Google attracting bounty hunters to open source projects

Google attracting bounty hunters to open source projects

Better security for products like Golang.

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Google has added a bug bounty programme focused on its open source projects.

The company’s open source projects include well-known software like the Go language, Angular web developer environment, and Fuchsia operating system, with confirmed bugs to earn their discoverers between US$100 (S$140) and US$31,337 (a hat-tip to calculator-speak for ‘eleet’).

Other high-profile projects currently in scope for the bounty include the Bazel build system, and Protocol Buffers used to serialise structured data.

“After the initial rollout we plan to expand this list," Google’s open source security technical program manager Francis Perron and information security engineer Krzysztof Kotowicz wrote.

The pair said the main interests of the programme as it now stands are “vulnerabilities that lead to supply chain compromise, design issues that cause product vulnerabilities, and other security issues such as sensitive or leaked credentials, weak passwords, or insecure installations”.

“Supply chain compromise” covers “the ability to compromise Google OSS source code, and build artefacts or packages distributed via package managers to users.”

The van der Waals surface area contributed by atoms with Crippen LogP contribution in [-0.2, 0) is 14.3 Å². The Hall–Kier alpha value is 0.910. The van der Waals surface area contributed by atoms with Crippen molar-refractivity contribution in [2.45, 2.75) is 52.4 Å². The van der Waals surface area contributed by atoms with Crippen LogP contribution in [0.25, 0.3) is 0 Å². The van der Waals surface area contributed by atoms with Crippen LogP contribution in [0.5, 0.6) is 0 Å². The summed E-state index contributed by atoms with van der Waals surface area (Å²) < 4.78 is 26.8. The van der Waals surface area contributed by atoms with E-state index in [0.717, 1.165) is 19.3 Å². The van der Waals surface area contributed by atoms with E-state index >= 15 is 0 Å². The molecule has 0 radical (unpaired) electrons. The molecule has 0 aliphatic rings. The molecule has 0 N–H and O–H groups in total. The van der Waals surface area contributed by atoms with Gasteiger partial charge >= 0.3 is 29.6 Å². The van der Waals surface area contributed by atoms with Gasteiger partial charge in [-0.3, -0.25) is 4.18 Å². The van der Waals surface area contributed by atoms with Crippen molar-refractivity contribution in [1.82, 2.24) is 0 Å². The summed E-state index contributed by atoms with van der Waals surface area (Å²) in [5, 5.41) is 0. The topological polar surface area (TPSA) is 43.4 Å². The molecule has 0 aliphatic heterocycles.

Product vulnerabilities are straightforward issues like memory corruption, sanitisation failure, path traversal, bad defaults, or even insecure code examples in the documentation.

There are other classes of bugs that will be recognised: sensitive credentials, weak passwords in third-party products, or install and usage instructions “that compromise the security of the developers working on the product”.

Google recognises the dependencies that underpin open source projects, so it makes third-party vulnerabilities explicitly within the scope of the program.

So long as a researcher notifies the maintainer of the third-party package, Google will accept a vulnerability if it can be triggered or exploited in a Google open source package; and is shared no earlier than 30 days after the upstream fix is available.

Third-party “services or platforms”, however, are out of scope.

There are three project tiers covering flagship projects (Bazel, Angular, Golang, Protocol buffers and Fuscia); standard OSS projects; and low-priority OSS projects (these may be experimental, samples, small, or low-activity projects).

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